One of the more interesting facets of the auction came in the prices realized for original art for daily comic strips, with the original artwork for Milton Caniff’s first Introducing Terry and the Pirates daily comic strip bringing $38,837 – one of the highest prices Heritage has ever realized for original daily comic strip art – while Charles Schulz’ original Oct. 27, 1961 Peanuts daily strip art, a classic Great Pumpkin entry, brought $32,265, an impressive price for an artist and title that routinely

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    Comics: ‘Superman vs. Muhammad Ali’ still the greatest

    Let’s address this right away: An oversized comic book titled “Superman vs. Muhammad Ali” sounds like the dumbest idea ever. Amazingly, it turned out to be a great idea 32 years ago, and has only improved with time.

    DC Comics published “Superman vs. Muhammad Ali” in 1978 as “All-New Collector’s Edition, Vol. 7, No. C-58” — part of a series of oversized books that measured roughly 10 inches by 13 inches, usually called “Treasuries.” The Ali Treasury was one of the few original ones ever printed by DC, as most were reprints.

    It was the right decision, given the eye-popping art by superstar artist (and co-writer) Neal Adams. Most Treasuries just expanded regular-sized comics, and often looked cheesy. But the format was perfect for Adams’ larger-than-life, photorealism style, which makes you feel like you can walk into the panel. You need no further evidence than the incredibly detailed cover, which boasts 172 real people, from then-President Jimmy Carter to then-“Tonight” show host Johnny Carson to then-DC Publisher Jenette Kahn. (Fortunately, there’s a key.)

    DC says the size made the book too difficult to reprint for years, although it seems more likely that celebrity images in the book held things up until recent changes in copyright law. What matters is that the book is finally back in print, at its original size in a “facsimile” hardback ($39.99) and a “deluxe” hardback at regular comic-book size (with some additional sketches and background, $19.99).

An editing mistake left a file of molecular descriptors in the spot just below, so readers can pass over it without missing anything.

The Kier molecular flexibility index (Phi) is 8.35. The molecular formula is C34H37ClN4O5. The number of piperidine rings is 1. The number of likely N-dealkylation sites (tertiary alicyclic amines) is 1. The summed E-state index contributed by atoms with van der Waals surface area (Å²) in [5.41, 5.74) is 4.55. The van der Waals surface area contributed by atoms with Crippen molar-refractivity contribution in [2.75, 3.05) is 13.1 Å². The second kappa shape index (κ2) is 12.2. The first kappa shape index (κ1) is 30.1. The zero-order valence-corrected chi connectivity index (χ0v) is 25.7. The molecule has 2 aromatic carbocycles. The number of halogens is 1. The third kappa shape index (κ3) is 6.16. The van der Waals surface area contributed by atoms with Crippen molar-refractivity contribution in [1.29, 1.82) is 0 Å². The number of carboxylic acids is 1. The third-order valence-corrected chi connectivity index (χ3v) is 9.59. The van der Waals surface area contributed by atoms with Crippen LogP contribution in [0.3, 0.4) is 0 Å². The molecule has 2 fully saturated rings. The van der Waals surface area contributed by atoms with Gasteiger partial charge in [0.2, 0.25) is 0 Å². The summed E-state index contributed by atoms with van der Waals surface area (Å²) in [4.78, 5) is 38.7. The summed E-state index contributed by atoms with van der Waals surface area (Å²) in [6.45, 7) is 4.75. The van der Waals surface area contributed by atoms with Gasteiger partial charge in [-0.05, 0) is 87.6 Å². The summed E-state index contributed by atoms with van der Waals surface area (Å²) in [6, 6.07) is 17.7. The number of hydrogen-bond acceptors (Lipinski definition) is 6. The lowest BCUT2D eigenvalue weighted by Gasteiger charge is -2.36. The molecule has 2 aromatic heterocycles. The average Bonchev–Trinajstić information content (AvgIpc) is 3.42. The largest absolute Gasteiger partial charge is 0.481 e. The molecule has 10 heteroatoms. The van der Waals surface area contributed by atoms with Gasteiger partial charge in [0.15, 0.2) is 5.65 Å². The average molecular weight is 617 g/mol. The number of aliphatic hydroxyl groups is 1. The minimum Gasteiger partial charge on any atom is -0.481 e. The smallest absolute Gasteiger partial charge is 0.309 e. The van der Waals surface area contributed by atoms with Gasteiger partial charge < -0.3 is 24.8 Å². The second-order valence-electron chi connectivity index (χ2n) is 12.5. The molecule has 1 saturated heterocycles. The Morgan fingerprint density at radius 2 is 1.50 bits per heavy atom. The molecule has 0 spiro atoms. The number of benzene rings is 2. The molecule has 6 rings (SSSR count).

Of course, the premise still sounds stupid. But it isn’t, honest. The story is about an alien race called the Scrubb that will wipe out Earth unless our champion faces their champion, the superstrong Hun’Ya. Both Superman and Ali volunteer, but since the fight will be under a red sun — where Superman has no superpowers — they fight a preliminary, no-powers boxing match for the right to represent Earth. Naturally, Ali proves the superior boxer, and must face Hun’Ya. Meanwhile, Superman takes on the Scrubb armada.

    OK, no points for guessing who wins. But so what if the story is predictable? The joy is in the art, and in Ali’s one-of-a-kind persona. Sure, some of that is the nostalgia factor for us cranky oldsters, but you dang kids who won’t get off my lawn will love it, too. There’s a reason that Muhammad Ali joins Superman on the Top 10 list of Most Recognized People on Earth, and he doesn’t even enjoy the Man of Steel’s advantage of being fictional (and therefore immortal). Ali was not only one of the biggest celebrities of his generation, not only the most dominating boxer, not only beloved worldwide for his civil-rights work, but also just a lot of fun. He really was “The Greatest,” and so is this book.